20 Best Places To Visit In Berlin

20 Best Places To Visit In Berlin

Berlin is a perfect weekend destination, whether you’re looking for culture, history or wild fun, shopping or relaxation, whether you’re traveling with children – who’ll appreciate the colorful museums and green areas, or with your sweetheart. What to do in Berlin: from the Brandenburg Gate to Checkpoint Charlie, top13.org has chosen the 20 best places to visit in Berlin.

Berlin is an energetic city, an experimental centre for art, fashion, music and design. A young, hipster, counter-trend, alternative destination. The cradle of clubs, discos, museums, cutting-edge festivals. Walk through its quiet streets, let yourself be enchanted by Alexanderplatz, visit the part of the Berlin Wall still standing, sip your aperitif along the Spree – the river that runs through Berlin – and go shopping in Scheunenviertel. The means of transport are efficient, the city is safe and the prices for eating and drinking are not exaggerated. So, what’s stopping you? This year too, Berlin is the city to visit.

Best places to visit in Berlin: The Brandenburg Gate

Brandenburg Gate in Berlin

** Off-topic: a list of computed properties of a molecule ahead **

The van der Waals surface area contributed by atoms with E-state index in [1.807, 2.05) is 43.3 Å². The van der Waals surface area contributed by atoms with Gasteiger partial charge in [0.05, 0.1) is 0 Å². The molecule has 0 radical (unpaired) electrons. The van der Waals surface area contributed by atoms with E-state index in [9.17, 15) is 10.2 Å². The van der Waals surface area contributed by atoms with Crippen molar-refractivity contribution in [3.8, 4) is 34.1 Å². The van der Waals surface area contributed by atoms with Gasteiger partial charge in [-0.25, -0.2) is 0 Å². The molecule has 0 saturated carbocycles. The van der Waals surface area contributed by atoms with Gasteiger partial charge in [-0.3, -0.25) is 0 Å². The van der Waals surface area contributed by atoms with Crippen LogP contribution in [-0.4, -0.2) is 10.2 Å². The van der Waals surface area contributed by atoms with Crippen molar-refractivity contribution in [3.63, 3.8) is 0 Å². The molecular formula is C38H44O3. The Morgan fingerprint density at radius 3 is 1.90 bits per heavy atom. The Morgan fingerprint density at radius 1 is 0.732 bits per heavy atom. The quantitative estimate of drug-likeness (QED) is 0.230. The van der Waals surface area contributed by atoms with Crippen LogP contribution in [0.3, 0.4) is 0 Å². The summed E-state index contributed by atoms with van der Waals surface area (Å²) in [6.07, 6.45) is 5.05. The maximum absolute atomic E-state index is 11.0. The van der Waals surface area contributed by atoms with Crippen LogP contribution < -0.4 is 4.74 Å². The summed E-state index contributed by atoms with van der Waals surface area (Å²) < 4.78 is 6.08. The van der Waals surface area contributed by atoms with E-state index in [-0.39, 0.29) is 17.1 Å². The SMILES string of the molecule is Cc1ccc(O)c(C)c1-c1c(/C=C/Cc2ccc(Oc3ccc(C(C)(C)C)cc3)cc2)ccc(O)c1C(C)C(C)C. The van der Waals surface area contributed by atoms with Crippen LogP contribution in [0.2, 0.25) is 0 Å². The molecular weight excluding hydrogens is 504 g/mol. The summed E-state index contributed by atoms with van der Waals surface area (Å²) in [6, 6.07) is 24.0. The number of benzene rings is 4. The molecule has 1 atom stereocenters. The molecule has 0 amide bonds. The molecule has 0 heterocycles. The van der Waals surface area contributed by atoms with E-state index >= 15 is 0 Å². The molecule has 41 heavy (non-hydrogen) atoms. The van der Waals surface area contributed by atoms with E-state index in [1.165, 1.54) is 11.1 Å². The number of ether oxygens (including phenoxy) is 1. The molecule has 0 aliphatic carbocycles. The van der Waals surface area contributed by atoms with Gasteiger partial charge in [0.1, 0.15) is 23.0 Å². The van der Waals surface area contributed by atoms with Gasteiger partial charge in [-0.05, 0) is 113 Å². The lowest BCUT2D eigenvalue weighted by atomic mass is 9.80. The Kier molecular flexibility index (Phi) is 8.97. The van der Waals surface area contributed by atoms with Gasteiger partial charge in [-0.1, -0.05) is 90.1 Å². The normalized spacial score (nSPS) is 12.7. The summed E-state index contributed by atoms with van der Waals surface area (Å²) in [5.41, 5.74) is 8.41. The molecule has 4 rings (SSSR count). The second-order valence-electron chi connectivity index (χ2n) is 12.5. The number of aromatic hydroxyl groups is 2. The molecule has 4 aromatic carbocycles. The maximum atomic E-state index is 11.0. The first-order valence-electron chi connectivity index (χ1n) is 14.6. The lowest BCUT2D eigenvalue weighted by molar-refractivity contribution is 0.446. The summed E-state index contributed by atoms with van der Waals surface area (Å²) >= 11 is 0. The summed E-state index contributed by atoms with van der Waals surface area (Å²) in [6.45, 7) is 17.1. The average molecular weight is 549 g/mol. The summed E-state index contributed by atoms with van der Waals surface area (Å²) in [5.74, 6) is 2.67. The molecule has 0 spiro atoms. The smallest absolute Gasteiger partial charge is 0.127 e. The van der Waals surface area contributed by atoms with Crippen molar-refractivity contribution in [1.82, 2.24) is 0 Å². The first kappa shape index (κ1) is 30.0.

The Brandenburg Gate completes the trio of iconic Cold War symbols, the backdrop to one of the images that went around the world and bulwark of the divided Berlin.

When the wall was torn down on the night of November 9, 1989, thousands of people gathered right in front of the door, which had been closed in that “no-man’s-land” between the two parts of the city since 1969. But the history of the Brandenburg Gate begins far away, when in 1788 William II, a great lover of Greek art and mythology, commissioned the construction of one of the 18 gates to the City of Berlin along the lines of the entrance door to the Acropolis of Athens. At the top of this majestic arch supported by 12 columns 26 meters high, stands a Quadriga depicting the Goddess of Victory on board a cart pulled by 4 horses.

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Like any monument of the best places to visit in Berlin, the sculpture above the Brandenburg Gate has its own troubled story to tell: in 1806 it was the spoils of war of Napoleon when he conquered the city, was taken and taken to Paris and then returned to Berlin in 1814, and during World War II was destroyed by bombing. The Quadriga we see today was recast in 1953 and placed on one of the most significant monuments in the history of the twentieth century.

Discover Berlin: East Side Gallery

East Side Gallery

A mix of art and history at the East Side Gallery in Berlin. In 1989 the Wall that divided the city was demolished. However, along the Mühlenstraße a 1.3 km stretch of it remained standing: this relic of twentieth-century history has become an open-air gallery, where artists from all over the world have painted 106 murals. The most famous are Birgit Kinder’s Test the Best, which depicts a Trabi breaking through the Wall, and Dimitrij Vrubel’s Mortal Kiss, which portrays Erich Honecker and Leonid Breznev kissing passionately. You will surely enjoy walking along this street and immortalizing your favourite works! East Side Gallery is definitely one of the best places to visit in Berlin!